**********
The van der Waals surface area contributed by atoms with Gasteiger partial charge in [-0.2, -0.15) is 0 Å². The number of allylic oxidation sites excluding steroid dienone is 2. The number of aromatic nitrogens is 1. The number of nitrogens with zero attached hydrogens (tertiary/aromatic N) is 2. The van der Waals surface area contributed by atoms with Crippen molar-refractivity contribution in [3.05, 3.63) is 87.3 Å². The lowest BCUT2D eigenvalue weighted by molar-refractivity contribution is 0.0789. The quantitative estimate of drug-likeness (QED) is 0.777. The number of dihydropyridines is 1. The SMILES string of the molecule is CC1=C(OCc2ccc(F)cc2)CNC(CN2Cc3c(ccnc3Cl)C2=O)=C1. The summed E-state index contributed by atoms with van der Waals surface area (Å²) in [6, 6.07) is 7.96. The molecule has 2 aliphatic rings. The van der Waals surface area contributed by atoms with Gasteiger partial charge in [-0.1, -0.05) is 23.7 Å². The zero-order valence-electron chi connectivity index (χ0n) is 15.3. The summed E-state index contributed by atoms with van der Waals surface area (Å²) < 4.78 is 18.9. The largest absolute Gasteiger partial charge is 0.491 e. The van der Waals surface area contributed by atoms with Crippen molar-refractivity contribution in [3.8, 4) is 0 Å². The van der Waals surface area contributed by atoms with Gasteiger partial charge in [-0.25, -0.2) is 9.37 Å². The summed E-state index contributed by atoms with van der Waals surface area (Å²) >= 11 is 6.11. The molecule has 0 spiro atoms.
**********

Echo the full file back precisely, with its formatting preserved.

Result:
The van der Waals surface area contributed by atoms with Gasteiger partial charge in [-0.2, -0.15) is 0 Å². The number of allylic oxidation sites excluding steroid dienone is 2. The number of aromatic nitrogens is 1. The number of nitrogens with zero attached hydrogens (tertiary/aromatic N) is 2. The van der Waals surface area contributed by atoms with Crippen molar-refractivity contribution in [3.05, 3.63) is 87.3 Å². The lowest BCUT2D eigenvalue weighted by molar-refractivity contribution is 0.0789. The quantitative estimate of drug-likeness (QED) is 0.777. The number of dihydropyridines is 1. The SMILES string of the molecule is CC1=C(OCc2ccc(F)cc2)CNC(CN2Cc3c(ccnc3Cl)C2=O)=C1. The summed E-state index contributed by atoms with van der Waals surface area (Å²) in [6, 6.07) is 7.96. The molecule has 2 aliphatic rings. The van der Waals surface area contributed by atoms with Gasteiger partial charge in [-0.1, -0.05) is 23.7 Å². The zero-order valence-electron chi connectivity index (χ0n) is 15.3. The summed E-state index contributed by atoms with van der Waals surface area (Å²) < 4.78 is 18.9. The largest absolute Gasteiger partial charge is 0.491 e. The van der Waals surface area contributed by atoms with Crippen molar-refractivity contribution in [3.8, 4) is 0 Å². The van der Waals surface area contributed by atoms with Gasteiger partial charge in [-0.25, -0.2) is 9.37 Å². The summed E-state index contributed by atoms with van der Waals surface area (Å²) >= 11 is 6.11. The molecule has 0 spiro atoms.